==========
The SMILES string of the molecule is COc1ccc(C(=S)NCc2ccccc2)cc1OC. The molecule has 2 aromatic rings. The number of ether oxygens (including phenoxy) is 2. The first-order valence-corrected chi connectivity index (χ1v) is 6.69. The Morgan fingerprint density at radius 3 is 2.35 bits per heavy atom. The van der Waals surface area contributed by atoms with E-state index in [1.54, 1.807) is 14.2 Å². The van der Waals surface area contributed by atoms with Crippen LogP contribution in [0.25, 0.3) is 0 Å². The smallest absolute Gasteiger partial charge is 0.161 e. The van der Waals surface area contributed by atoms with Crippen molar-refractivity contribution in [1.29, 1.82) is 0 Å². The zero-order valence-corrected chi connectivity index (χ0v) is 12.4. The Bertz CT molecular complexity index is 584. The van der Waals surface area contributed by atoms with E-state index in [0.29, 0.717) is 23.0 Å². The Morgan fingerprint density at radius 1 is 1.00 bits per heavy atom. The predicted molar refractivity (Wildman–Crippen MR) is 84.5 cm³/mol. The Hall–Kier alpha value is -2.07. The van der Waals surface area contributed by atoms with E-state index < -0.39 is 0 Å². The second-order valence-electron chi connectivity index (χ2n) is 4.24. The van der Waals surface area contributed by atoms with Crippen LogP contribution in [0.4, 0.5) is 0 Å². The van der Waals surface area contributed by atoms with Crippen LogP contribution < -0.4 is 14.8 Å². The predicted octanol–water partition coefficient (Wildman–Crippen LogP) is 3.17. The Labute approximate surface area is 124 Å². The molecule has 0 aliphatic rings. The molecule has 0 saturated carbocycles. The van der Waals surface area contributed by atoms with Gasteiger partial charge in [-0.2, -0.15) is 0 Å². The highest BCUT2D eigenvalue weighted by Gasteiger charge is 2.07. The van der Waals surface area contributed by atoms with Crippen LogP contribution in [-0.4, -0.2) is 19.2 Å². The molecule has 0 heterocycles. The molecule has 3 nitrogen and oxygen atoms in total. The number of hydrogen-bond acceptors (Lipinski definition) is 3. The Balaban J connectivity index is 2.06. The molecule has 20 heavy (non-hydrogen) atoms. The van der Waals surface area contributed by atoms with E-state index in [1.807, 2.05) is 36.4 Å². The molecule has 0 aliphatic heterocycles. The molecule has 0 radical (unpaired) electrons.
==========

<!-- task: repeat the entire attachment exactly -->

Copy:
The SMILES string of the molecule is COc1ccc(C(=S)NCc2ccccc2)cc1OC. The molecule has 2 aromatic rings. The number of ether oxygens (including phenoxy) is 2. The first-order valence-corrected chi connectivity index (χ1v) is 6.69. The Morgan fingerprint density at radius 3 is 2.35 bits per heavy atom. The van der Waals surface area contributed by atoms with E-state index in [1.54, 1.807) is 14.2 Å². The van der Waals surface area contributed by atoms with Crippen LogP contribution in [0.25, 0.3) is 0 Å². The smallest absolute Gasteiger partial charge is 0.161 e. The van der Waals surface area contributed by atoms with Crippen molar-refractivity contribution in [1.29, 1.82) is 0 Å². The zero-order valence-corrected chi connectivity index (χ0v) is 12.4. The Bertz CT molecular complexity index is 584. The van der Waals surface area contributed by atoms with E-state index in [0.29, 0.717) is 23.0 Å². The Morgan fingerprint density at radius 1 is 1.00 bits per heavy atom. The predicted molar refractivity (Wildman–Crippen MR) is 84.5 cm³/mol. The Hall–Kier alpha value is -2.07. The van der Waals surface area contributed by atoms with E-state index < -0.39 is 0 Å². The second-order valence-electron chi connectivity index (χ2n) is 4.24. The van der Waals surface area contributed by atoms with Crippen LogP contribution in [0.4, 0.5) is 0 Å². The van der Waals surface area contributed by atoms with Crippen LogP contribution < -0.4 is 14.8 Å². The predicted octanol–water partition coefficient (Wildman–Crippen LogP) is 3.17. The Labute approximate surface area is 124 Å². The molecule has 0 aliphatic rings. The molecule has 0 saturated carbocycles. The van der Waals surface area contributed by atoms with Gasteiger partial charge in [-0.2, -0.15) is 0 Å². The highest BCUT2D eigenvalue weighted by Gasteiger charge is 2.07. The van der Waals surface area contributed by atoms with Crippen LogP contribution in [-0.4, -0.2) is 19.2 Å². The molecule has 0 heterocycles. The molecule has 3 nitrogen and oxygen atoms in total. The number of hydrogen-bond acceptors (Lipinski definition) is 3. The Balaban J connectivity index is 2.06. The molecule has 20 heavy (non-hydrogen) atoms. The van der Waals surface area contributed by atoms with E-state index in [1.807, 2.05) is 36.4 Å². The molecule has 0 aliphatic heterocycles. The molecule has 0 radical (unpaired) electrons.